What is Discretion Granting Language?
We all know that if an ERISA plan document grants discretion to a person or entity to interpret the terms of an ERISA plan or to determine eligibility for benefits, an ERISA fiduciary’s decision on those points will not be reversed by a court unless it is arbitrary and capricious. Unless the decision is completely unreasonable, it will be upheld by a court. That is a tough mountain for plaintiffs to climb and is a significant reason so few lawyers handle ERISA cases for plan beneficiaries. In the alternative, if no discretionary language is in the ERISA plan document, a court reviews the decision for whether it is correct or not, without deferring to any degree to the ERISA fiduciary’s decision.
But what language is sufficient to "grant discretion?" For years insurers have argued that boilerplate clauses in policies such as "you must present proof satisfactory to Insurer" or "Insurer will determine if you are entitled to benefits" is sufficient to confer discretionary authority on an insurer and trigger a very deferential standard of review by a court. It wouldn’t matter that no reasonable person reading these innocuous phrases would realize the effect of this language is to largely prevent any court from reversing all but the most outrageous or baseless denials.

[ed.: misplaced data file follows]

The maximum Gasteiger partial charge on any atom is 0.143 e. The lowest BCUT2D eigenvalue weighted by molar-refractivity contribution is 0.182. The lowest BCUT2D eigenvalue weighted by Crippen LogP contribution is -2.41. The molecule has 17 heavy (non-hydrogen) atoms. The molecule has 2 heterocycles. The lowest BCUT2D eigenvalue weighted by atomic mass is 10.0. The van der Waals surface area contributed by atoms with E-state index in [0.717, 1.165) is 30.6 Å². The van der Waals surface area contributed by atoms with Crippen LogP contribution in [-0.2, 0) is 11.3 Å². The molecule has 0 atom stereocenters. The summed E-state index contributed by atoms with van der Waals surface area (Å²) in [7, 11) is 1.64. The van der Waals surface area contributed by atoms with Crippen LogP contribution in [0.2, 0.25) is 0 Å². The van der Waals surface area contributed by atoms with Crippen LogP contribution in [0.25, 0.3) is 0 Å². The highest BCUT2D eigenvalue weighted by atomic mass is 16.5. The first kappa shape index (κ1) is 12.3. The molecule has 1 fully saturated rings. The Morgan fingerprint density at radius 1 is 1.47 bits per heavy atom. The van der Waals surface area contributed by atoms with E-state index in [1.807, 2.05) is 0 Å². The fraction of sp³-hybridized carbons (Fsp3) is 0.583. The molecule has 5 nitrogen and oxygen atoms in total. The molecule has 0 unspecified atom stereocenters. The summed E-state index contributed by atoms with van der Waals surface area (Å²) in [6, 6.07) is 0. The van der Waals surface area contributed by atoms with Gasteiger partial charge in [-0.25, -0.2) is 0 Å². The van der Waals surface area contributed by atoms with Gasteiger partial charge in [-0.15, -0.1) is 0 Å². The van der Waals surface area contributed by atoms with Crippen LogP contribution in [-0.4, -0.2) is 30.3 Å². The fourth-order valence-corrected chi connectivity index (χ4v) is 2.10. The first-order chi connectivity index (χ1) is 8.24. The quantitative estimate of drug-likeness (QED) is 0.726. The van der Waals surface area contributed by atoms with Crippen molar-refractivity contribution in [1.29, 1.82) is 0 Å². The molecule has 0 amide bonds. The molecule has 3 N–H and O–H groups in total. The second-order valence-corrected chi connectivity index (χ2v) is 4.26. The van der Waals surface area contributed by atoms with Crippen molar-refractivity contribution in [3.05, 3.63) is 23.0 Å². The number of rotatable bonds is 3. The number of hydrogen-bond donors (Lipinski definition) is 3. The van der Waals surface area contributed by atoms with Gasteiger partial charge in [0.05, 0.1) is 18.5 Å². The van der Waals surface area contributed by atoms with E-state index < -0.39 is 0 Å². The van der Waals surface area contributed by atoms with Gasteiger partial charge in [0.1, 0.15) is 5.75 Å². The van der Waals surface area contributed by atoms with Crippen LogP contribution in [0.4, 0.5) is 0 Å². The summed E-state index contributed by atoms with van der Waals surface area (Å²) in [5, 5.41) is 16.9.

Fortunately, more and more courts are rejecting this overreaching argument. Today’s case is Schwartz v. Prudential, another great result from Mark DeBofsky out of Chicago. In Schwartz the Seventh Circuit makes clear that the requirement for an insured to submit "proof satisfactory to Prudential" of a disability is language that will not provide the insurer with an arbitrary and capricious standard of review in court. Schwartz also holds that if the master plan document and the separate summary plan document that ERISA requires be distributed to plan participants are inconsistent in any significant way, the provision that is more generous to the insured will be enforced.